Shared from the 8/9/2021 Laredo Morning Times eEdition


Pandemic causes shortage of microchips for new cars

Toyota Texas / TNS

Employees work on the assembly lines at Toyota's manufacturing plant in San Antonio, Texas in this file photo. Severe weather, port blockages and microchip shortages are wreaking havoc on U.S. auto production with Toyota Motor Corp. and Honda Motor Co. Ltd. now facing disruptions.

Steve Gonzales / Staff photographer

Tommie Vaughn Ford Senior Master Technician, Michael Lamb orders a low voltage module for a 2021 Ford F-150 truck Friday, May 21, 2021, in Houston.





Entering a car dealership now, people might be surprised to see limited options or higher prices. Both are being caused by a global shortage on the microchips used in vehicles.

“Several factors have contributed to the shortage, but you can sum it up as a sudden increase in demand,” Director of the Texas Center for Border Economic and Enterprise Development Dr. Daniel Covarrubias said. “The pandemic has contributed to this increase in demand. As a result of many of us having to do home office and the early lock-downs of this health crisis, it led to many people increasing their time online whether it be with remote video meetings, streaming videos and movies, online gaming and shopping. This additional time spent online drove the need to produce more devices, computers, cameras and infrastructure such as data centers and web servers that all need these microchips or semiconductors to power them.”

He said the pandemic is to blame for this problem as it led to factories closing and other issues.

“The pandemic created the perfect storm for the microchip market and supply chain,” Covarrubias said. “It all began with the microchip factories closing overseas when the lockdowns due to the pandemic started. This created backlogs when they reopened. Add to this that the auto sector miscalculated its microchip demand because of weak sales during the pandemic and a faster economic recovery than they were expecting.”

Covarrubias said as manufacturers saw companies were closed and the demand for more household products grew, the need for these components to make vehicle microchips went to them instead of the major automakers already in the market.

“You also must account for the surge in time spent online and computers and devices bought for working from home,” Covarrubias said. “All these factors were caused by the pandemic.”

Covarrubias said older models might not have needed the microchip, but newer cars do as they enhance the experience for the driver.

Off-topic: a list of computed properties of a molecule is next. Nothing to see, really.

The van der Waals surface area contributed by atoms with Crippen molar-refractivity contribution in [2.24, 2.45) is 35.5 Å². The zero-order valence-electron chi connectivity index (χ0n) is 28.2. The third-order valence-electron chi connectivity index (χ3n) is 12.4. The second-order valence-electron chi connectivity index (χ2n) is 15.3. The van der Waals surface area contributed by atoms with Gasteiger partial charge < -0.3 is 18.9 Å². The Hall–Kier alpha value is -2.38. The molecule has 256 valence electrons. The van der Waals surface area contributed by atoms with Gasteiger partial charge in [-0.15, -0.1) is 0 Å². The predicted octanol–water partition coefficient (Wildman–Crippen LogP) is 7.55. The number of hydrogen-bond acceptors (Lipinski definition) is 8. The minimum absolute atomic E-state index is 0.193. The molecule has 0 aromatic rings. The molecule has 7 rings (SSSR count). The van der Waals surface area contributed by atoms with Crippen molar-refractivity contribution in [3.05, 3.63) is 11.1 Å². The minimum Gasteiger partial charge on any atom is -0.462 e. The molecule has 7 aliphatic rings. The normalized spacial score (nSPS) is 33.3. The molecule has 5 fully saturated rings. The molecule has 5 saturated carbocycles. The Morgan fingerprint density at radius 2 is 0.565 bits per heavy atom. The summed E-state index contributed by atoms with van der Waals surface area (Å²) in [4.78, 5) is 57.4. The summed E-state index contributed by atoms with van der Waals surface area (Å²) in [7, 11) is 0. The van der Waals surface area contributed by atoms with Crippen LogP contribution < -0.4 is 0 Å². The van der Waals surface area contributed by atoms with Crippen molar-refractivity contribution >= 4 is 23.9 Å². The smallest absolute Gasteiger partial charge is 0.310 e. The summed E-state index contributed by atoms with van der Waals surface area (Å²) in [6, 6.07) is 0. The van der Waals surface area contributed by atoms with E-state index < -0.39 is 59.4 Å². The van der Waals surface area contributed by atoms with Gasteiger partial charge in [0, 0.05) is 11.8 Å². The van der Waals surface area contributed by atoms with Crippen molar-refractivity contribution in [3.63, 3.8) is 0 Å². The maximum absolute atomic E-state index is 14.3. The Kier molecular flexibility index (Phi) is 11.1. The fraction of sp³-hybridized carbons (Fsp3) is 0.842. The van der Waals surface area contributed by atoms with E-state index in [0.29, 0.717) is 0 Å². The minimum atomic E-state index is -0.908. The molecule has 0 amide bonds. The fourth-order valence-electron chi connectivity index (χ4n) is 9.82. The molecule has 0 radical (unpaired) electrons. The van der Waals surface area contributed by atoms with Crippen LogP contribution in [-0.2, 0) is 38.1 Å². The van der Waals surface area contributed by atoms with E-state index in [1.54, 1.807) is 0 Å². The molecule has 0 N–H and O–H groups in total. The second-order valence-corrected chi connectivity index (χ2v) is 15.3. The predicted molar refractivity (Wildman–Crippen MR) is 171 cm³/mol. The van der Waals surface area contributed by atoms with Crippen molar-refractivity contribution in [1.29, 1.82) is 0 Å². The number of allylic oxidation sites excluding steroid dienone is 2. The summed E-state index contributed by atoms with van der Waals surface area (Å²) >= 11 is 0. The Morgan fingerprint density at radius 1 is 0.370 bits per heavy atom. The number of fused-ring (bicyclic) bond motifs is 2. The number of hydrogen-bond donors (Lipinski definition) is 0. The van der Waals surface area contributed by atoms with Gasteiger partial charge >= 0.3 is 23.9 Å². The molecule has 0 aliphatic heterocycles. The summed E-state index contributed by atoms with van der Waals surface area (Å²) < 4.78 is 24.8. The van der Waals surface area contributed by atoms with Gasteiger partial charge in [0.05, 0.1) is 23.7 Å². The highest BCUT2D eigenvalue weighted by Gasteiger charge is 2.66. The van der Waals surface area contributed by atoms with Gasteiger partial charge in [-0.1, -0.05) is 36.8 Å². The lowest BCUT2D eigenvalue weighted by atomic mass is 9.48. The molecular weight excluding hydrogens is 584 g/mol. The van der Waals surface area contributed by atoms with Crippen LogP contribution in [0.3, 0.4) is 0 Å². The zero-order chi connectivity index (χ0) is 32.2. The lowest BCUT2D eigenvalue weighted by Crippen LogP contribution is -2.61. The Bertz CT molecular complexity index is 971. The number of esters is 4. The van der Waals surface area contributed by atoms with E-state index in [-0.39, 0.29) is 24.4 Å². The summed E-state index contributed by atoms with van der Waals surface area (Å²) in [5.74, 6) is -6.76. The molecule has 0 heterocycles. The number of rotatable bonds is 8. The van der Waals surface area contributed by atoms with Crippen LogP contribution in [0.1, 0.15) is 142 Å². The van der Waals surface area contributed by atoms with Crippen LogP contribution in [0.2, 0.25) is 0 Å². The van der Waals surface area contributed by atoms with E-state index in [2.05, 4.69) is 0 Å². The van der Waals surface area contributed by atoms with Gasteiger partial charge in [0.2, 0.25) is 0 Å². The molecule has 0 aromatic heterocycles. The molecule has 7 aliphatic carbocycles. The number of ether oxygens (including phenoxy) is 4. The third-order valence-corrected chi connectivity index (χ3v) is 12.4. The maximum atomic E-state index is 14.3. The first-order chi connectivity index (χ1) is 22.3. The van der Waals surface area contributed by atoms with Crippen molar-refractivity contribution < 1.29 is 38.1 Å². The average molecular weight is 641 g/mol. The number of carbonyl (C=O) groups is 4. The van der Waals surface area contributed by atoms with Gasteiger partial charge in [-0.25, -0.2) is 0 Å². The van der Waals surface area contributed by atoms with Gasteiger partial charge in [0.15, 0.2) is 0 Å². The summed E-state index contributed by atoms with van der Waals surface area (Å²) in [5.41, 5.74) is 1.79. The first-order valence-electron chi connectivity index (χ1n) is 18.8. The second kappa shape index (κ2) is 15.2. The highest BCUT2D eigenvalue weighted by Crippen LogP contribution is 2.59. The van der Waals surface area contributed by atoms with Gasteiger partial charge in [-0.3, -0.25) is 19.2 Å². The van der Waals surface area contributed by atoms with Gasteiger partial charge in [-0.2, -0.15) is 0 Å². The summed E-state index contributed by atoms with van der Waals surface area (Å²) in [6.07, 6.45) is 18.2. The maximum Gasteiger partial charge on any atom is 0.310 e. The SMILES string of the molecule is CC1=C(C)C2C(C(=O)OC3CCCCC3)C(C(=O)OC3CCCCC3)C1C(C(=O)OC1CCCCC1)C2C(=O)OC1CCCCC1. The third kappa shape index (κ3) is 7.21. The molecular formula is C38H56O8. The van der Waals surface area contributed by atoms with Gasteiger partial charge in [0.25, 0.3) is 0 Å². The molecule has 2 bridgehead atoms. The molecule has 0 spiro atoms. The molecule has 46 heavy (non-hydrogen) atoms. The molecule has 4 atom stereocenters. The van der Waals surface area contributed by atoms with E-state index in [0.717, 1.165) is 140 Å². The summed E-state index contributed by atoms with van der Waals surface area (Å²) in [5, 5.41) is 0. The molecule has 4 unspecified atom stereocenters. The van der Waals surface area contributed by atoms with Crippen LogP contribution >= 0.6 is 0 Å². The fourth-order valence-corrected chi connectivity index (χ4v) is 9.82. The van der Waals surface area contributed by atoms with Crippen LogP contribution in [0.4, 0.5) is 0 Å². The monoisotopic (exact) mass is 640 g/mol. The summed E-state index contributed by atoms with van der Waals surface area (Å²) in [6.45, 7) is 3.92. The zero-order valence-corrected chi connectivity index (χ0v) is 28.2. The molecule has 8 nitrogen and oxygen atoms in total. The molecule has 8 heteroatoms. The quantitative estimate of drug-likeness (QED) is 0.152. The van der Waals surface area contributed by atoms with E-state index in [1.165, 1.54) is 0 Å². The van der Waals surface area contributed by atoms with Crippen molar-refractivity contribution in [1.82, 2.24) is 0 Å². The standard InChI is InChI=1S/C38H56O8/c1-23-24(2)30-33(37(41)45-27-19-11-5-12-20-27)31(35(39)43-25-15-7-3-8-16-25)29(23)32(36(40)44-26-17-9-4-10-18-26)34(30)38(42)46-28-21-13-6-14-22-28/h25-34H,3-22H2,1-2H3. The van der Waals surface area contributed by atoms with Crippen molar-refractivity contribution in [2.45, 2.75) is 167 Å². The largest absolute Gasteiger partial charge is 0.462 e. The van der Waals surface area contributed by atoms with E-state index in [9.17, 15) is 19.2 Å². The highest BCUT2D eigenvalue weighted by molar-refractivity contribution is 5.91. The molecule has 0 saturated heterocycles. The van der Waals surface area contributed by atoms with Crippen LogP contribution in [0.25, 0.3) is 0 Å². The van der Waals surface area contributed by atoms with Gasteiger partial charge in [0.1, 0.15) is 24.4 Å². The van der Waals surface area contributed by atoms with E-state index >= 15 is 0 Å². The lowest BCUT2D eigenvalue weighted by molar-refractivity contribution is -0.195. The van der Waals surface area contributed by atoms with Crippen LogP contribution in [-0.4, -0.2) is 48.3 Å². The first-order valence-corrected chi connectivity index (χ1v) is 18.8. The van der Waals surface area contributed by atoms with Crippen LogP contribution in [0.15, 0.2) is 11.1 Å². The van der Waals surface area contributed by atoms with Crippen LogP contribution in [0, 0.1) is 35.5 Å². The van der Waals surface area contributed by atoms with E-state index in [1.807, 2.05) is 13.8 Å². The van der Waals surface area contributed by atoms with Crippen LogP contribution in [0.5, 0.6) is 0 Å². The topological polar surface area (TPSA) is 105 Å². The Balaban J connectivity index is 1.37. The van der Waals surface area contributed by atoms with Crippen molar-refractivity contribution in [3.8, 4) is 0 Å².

“Cars are now being called computers on wheels, which means that microchips are ever more present in all vehicles, from their safety features, entertainment and navigation hubs to their autonomous driving capabilities,” Covarrubias said.

According to Covarrubias, many of the big automakers reported reduced profits because of their inability to produce cars due to this shortage.

However, the companies were not the only ones impacted by this shortage of microchips. The local air travel industry was also impacted.

“We are still seeing cargo traffic lower than 2019 but higher than 2020. We attribute this to the microchip shortage in auto manufacturing, and I believe we will see a high number of cargo aircraft when the microchips are available to manufacturers,” Laredo International Airport Director Jeffrey Miller said.

The fact that many auto workers in Nuevo Laredo have reported shortened hours or the inability to continue manufacturing cars and rather focusing on other products has led them to cut some hours for their workers. It shows how the global problem is not just at the macro level on companies but also extends to the employees and consumers of these products.

Even though there has been a new push by the federal government to call for more electric cars, Covarrubias said this is not the answer to the microchip shortage problem. He said it will only increase the demand at the moment for more microchips as these new vehicles require even more technology to operate.

“Electric cars are not the answer for this problem of microchip shortages and supply chain constraints,” Covarrubias said. “Electric cars use the same if not more microchips than non-electric vehicles. They are part of the answer to other problems, so I believe the president's push for more electric cars is due to climate change and better control over emissions.”

As the shortage continues, the business director said he has no clue when the situation will improve for this essential car component. He said as demand increases, the only way to satisfy customers will be to increase this supply.

“I wouldn't know an exact time or date,” Covarrubias said. “I would add here that a positive effect of this shortage is that the big microchip producing companies such as Intel and Taiwan Semiconductor Manufacturing Co. have announced new investment plans for new factories and production lines to be better prepared for future demand increases.”

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